US Forces Destroy Terrorist Missile Prepared To Be Launched Into Red Sea

Military Media Unit/Handout via Reuters

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Robert Schmad Contributor
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American forces destroyed a missile controlled by the Yemen-based Houthi rebels, the United States Central Command (CENTCOM) announced Saturday.

The United States determined that a Houthi anti-ship missile aimed into the Gulf of Aden was prepared to launch and presented a threat both to commercial ships and to U.S. Navy vessels in the area, according to a CENTCOM press release. American forces conducted an airstrike that destroyed the missile at approximately 4 a.m. Sanna time Saturday.

The strike against the Houthi anti-ship missile marks the seventh from United States forces. The fifth and sixth strikes against the rebels were also intended to make passage through the Red Sea safer for private and military vessels by destroying anti-ship missiles. (RELATED: US Navy Seizes Iranian Weapons Bound To Resupply Houthi Rebels)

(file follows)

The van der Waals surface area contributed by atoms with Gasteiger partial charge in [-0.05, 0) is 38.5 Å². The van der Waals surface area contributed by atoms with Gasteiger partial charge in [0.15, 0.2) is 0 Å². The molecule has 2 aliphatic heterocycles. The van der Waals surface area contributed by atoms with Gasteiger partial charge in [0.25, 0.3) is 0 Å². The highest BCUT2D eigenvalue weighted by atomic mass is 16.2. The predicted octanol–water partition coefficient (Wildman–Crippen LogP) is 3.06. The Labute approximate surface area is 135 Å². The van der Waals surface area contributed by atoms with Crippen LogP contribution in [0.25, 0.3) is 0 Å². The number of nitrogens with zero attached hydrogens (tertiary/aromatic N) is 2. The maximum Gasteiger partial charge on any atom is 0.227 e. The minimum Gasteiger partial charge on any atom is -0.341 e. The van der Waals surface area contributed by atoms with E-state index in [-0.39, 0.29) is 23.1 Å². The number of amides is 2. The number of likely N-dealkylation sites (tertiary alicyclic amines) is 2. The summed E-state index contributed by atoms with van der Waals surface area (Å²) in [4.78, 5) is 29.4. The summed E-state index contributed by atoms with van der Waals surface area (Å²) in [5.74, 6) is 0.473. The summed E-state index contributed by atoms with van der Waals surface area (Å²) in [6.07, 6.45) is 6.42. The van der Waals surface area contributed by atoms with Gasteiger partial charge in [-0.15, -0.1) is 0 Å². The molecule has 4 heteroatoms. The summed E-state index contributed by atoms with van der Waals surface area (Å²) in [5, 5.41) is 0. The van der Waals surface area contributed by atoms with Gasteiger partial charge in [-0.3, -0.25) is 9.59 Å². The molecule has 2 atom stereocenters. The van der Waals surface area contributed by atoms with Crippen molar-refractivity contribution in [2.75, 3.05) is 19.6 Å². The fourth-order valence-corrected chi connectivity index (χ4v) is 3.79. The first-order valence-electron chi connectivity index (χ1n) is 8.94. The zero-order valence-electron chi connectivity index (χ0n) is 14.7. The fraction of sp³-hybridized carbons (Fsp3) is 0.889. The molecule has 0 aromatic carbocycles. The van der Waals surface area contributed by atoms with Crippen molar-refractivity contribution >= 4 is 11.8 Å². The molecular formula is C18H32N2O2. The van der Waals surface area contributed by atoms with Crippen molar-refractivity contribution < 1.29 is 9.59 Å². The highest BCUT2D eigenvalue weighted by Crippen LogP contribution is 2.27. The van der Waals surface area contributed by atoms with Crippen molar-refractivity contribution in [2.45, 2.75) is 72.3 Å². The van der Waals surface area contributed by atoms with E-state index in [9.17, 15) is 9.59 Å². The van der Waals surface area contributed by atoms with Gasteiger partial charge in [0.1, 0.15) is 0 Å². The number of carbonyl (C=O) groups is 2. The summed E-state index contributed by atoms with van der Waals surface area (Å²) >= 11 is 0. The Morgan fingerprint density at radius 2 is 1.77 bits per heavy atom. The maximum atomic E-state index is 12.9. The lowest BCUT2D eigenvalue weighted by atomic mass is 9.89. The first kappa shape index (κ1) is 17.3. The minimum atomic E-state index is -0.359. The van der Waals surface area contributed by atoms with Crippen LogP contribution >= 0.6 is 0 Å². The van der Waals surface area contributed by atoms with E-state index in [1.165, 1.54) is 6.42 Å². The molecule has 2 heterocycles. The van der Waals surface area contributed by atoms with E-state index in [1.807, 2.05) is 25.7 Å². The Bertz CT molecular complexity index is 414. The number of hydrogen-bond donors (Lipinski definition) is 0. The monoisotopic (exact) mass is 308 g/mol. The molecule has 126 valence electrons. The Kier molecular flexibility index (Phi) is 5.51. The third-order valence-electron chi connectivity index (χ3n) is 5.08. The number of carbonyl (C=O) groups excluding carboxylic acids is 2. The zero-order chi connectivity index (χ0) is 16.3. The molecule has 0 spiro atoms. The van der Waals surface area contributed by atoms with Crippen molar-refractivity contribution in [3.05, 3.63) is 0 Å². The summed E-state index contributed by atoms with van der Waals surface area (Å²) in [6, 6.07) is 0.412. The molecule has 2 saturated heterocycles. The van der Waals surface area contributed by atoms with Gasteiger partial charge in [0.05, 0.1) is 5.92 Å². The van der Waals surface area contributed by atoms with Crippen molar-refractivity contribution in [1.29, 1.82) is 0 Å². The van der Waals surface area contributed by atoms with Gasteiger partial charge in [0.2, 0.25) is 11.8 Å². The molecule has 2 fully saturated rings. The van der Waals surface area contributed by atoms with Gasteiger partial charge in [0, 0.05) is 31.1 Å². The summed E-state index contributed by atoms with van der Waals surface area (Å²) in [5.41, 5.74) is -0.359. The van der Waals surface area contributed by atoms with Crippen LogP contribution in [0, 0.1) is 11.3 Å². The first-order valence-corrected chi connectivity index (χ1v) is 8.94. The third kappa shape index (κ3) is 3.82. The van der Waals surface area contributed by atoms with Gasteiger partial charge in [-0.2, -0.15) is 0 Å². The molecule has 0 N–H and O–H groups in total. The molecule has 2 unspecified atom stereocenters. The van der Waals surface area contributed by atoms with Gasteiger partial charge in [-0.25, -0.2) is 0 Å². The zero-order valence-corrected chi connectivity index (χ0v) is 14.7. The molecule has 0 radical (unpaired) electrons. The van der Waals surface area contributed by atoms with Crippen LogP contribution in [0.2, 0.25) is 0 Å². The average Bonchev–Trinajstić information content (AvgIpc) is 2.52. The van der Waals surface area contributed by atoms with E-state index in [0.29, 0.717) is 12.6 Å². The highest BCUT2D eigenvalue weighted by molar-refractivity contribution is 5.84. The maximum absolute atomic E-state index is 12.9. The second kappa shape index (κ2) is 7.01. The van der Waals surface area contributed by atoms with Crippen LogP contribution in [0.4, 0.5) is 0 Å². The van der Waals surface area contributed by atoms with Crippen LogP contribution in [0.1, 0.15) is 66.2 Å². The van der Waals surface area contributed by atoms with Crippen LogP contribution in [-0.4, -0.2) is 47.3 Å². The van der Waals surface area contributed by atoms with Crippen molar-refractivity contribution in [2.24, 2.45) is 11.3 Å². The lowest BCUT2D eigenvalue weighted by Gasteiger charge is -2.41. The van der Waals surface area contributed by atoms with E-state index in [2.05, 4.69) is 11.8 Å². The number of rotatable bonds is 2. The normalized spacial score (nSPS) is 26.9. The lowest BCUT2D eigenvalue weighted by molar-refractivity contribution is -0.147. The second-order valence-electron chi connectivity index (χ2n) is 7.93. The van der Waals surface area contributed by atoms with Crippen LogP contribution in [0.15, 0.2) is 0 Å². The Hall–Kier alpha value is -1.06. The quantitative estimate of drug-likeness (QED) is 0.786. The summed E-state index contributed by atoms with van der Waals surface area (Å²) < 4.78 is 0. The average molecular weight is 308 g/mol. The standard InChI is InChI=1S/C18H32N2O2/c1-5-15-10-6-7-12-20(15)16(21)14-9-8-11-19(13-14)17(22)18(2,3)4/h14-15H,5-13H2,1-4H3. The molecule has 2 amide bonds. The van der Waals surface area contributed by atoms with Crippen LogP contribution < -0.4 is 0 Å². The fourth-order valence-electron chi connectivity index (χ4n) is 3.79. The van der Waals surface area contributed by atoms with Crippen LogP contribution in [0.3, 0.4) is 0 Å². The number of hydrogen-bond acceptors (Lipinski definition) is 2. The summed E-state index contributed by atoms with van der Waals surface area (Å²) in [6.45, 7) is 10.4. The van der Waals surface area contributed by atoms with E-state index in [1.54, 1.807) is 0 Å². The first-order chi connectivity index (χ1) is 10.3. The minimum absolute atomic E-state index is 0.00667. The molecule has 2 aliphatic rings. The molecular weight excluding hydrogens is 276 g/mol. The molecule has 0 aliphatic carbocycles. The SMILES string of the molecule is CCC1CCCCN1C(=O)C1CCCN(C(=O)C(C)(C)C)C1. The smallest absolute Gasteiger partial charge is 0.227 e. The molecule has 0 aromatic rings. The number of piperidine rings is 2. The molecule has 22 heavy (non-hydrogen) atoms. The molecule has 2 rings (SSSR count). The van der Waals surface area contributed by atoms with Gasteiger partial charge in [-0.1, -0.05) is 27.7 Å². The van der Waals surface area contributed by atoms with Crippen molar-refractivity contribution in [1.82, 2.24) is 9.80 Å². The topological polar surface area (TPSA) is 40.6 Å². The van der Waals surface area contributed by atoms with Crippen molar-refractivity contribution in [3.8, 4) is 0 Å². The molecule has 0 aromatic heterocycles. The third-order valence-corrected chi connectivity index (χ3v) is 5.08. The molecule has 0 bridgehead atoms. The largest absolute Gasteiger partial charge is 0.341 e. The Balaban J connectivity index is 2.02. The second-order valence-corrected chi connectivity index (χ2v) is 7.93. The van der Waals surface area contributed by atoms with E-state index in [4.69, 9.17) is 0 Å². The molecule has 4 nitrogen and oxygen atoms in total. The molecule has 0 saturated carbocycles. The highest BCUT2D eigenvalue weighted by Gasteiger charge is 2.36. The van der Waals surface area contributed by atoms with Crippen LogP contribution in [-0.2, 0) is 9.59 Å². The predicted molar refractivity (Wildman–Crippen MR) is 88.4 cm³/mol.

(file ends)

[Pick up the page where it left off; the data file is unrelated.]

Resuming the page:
Tensions have been steadily rising since the Houthis began attacking commercial ships in November 2023. Major global shipping companies have announced plans to avoid the Red Sea since the Houthi’s attacks began, diverting roughly $200 billion in trade, according to CNBC News.

The Houthis say their attacks will continue until Israel ceases military operations in Gaza, PBS reported.

The Biden administration declared the Houthis a “Specially Designated Global Terrorist” group on Wednesday, reversing a decision made by Biden’s State Department to remove the group’s terrorist designation in 2021.

President Biden has acknowledged that the strikes are doing little to stop the Houthis.

“Are they stopping the Houthis? No. Are they going to continue? Yes,” the President said on Thursday.

Some Pentagon officials have concerns about the cost of shooting down Houthi missiles and drones, Politico reported. Naval missiles can cost up to $2.1 million each, whereas some of the drones Houthis are using to attack ships cost only a couple thousand dollars, according to the outlet.

“The cost offset is not on our side,” one DOD official told Politico.

CENTCOM did not immediately respond to the Daily Caller News Foundation’s request for comment.

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